“Through this agreement with Libya, the two countries have clearly manifested their intention not to allow any fait accompli,” Aksoy said, referring to plans excluding Turkey from eastern Mediterranean gas developments that would deny the nation and possibly the TRNC lucrative transit revenues.
Critics of the proposed eastern Mediterranean pipeline have long said the project, which would extend an underwater connection between Cyprus and the Greek island of Crete, would be too costly and technologically complex to transport gas from the eastern Mediterranean to European markets in a financial feasible manner.
In an interview with Al-Monitor, Sedat Aybar, head of the Africa Research Center at Istanbul Aydin University, said, “The most cost-effective way of transporting natural gas to Europe would be overland through Turkey.” He added, “In this sense, bypassing Turkey does not [align] with economic rationality but is outright hostile.”
Still, officials in Greece and the Republic of Cyprus have maintained their unwillingness to collaborate on a joint pipeline through Turkey, citing Ankara’s ongoing gas exploration activities, which they claim are complicating long-stalled reunification talks in Cyprus.
The island has been divided since a Turkish military operation in 1974. About 40,000 Turkish troops remain in the TRNC to, Ankara claims, defend the rights of ethnic Turkish citizens.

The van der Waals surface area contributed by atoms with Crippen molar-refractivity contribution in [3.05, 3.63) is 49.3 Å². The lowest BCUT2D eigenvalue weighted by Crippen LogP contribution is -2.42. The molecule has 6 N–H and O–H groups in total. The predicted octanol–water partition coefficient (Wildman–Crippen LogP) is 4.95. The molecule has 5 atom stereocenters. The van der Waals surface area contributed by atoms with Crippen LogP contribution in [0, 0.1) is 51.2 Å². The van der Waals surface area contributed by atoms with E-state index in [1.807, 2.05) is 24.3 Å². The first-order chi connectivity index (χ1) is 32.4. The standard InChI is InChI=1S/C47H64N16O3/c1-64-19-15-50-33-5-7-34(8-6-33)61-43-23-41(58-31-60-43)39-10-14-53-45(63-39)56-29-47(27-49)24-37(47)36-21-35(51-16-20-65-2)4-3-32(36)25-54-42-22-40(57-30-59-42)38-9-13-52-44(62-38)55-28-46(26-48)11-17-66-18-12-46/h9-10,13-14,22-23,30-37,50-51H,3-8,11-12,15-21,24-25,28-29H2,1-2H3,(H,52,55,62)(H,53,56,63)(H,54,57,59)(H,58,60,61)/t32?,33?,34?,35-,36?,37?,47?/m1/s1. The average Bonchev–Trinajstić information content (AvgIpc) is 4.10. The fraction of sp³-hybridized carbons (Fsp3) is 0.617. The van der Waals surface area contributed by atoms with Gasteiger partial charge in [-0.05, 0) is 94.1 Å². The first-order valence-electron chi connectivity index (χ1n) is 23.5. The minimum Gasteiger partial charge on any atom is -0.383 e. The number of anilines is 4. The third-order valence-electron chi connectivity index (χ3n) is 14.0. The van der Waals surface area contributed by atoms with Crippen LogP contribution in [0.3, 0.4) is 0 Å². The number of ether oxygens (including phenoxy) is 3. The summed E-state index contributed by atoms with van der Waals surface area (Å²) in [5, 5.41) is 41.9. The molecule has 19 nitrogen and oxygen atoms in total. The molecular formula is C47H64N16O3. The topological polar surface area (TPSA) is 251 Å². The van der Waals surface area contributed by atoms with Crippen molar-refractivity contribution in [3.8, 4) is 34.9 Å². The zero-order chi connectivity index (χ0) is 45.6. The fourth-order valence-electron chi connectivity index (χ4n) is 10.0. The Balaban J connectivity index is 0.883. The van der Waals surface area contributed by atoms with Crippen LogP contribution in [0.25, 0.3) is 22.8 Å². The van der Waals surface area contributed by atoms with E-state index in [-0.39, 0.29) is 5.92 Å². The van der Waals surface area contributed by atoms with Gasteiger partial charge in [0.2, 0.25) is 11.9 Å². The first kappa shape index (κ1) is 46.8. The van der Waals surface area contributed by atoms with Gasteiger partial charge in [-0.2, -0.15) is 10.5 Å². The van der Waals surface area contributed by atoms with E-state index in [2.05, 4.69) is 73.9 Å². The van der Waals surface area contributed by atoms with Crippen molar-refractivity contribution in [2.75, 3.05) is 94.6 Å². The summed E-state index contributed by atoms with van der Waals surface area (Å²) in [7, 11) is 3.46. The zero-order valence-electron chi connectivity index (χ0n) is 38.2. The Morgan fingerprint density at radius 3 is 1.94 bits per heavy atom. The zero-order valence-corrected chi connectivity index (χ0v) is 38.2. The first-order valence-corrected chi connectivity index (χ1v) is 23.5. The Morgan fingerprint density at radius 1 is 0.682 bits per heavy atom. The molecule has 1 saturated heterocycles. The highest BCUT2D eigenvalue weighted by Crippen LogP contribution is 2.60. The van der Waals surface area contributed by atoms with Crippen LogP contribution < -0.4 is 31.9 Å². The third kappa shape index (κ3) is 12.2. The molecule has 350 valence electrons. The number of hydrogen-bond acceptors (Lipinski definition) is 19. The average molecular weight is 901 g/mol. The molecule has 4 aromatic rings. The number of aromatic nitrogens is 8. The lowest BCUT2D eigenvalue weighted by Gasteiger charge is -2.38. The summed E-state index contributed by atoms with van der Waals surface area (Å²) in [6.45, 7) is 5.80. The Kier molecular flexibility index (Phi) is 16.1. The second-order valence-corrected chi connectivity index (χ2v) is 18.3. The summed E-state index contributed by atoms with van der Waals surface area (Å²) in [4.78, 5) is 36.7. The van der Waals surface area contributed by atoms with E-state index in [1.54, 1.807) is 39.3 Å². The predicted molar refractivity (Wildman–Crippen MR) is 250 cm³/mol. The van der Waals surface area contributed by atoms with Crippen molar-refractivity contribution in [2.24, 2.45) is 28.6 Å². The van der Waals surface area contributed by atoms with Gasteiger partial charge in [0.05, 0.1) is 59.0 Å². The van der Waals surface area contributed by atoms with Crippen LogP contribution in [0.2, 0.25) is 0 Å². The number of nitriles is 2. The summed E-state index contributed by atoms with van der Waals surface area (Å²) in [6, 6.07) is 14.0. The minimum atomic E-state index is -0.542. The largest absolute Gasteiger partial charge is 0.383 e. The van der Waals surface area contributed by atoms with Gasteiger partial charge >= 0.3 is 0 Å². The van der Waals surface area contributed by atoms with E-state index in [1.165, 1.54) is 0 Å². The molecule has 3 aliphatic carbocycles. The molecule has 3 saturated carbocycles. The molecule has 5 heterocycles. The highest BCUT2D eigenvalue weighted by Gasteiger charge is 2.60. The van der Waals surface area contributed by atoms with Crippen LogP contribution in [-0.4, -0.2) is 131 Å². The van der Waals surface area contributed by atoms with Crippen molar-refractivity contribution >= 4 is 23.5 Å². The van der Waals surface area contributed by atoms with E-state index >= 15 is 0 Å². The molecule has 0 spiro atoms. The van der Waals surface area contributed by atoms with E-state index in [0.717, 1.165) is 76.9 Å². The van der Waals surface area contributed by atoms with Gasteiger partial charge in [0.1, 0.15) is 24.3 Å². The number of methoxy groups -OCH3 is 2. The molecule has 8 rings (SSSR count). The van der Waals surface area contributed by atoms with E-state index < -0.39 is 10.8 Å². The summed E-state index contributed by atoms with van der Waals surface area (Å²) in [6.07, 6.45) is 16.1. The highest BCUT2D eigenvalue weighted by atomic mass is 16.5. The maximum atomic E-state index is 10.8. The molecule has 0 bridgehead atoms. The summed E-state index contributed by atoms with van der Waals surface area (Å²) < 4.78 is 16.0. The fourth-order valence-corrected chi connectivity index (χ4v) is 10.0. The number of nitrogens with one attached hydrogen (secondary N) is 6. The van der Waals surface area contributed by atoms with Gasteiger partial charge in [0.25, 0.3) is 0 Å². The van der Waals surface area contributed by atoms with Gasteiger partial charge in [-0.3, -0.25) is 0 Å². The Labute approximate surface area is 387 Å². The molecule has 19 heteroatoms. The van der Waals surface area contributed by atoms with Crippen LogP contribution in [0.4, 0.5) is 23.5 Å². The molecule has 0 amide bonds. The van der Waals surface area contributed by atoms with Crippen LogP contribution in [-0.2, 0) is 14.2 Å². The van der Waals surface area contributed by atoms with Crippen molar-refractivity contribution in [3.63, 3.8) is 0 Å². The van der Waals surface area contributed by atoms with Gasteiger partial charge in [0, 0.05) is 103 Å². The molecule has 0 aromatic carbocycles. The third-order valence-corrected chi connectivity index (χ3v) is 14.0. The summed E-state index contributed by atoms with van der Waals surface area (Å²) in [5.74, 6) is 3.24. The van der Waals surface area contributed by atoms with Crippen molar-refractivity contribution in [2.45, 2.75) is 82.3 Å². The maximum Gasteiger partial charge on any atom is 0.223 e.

In reaction to the Turkey-Libya agreement, Greek Foreign Minister Nikos Dendias visited Cairo Sunday to hold talks with his Egyptian counterpart Sameh Shoukry. Following the meeting, Dendias said the pair agreed GNA leader Sarraj “probably lacks the necessary legitimacy to sign these memorandums,” but “They function as destabilizing factors for the wider region.”
Dendias also signaled the he would seek to accelerate discussions between Greece and Egypt on the delimitations for exclusive economic zones between the two nations. Meanwhile, Greek Prime Minister Kyriakos Mitsotakis said Sunday he would seek support from NATO allies during this week’s London summit against Turkey’s attempts to encroach on Greek sovereignty.
The plea comes against the backdrop of Turkish officials reportedly refusing to back a NATO defense plan involving Baltic states and Poland unless they receive more support for ongoing military operations against Kurdish militants in northeast Syria. On Monday, unnamed Turkish security sources denied allegations Ankara was “blackmailing” NATO.
Summing up the Turkey-Libya agreement, Harry Tzimitras, director of the Peace Research Institute Oslo Cyprus Centre, said Ankara was “upping the stakes” in the region by bringing a new player into the competition for resources. He added the move poses significant obstacles for EU officials as Turkey is no longer acting alone in its energy policy and repercussions would now need to involve Tripoli.
“It’s now about Greece, about Cyprus, about Syria, about the areas where [Turkey] hadn’t really projected power before, like south of Crete,” Tzimitras told Al-Monitor.
He also noted that the agreement shows at least one Libyan administration “is willing to choose a side,” saying, “I think this is in reaction to the alliance between Cyprus, Greece and Egypt. So, in a sense, it’s introducing a new dimension into the power game of the EastMed.”
Diego Cupolo is a freelance journalist and photographer based in Istanbul, Turkey. His work has appeared in The Atlantic, The Financial Times, Foreign Policy and The New Statesman, among other publications.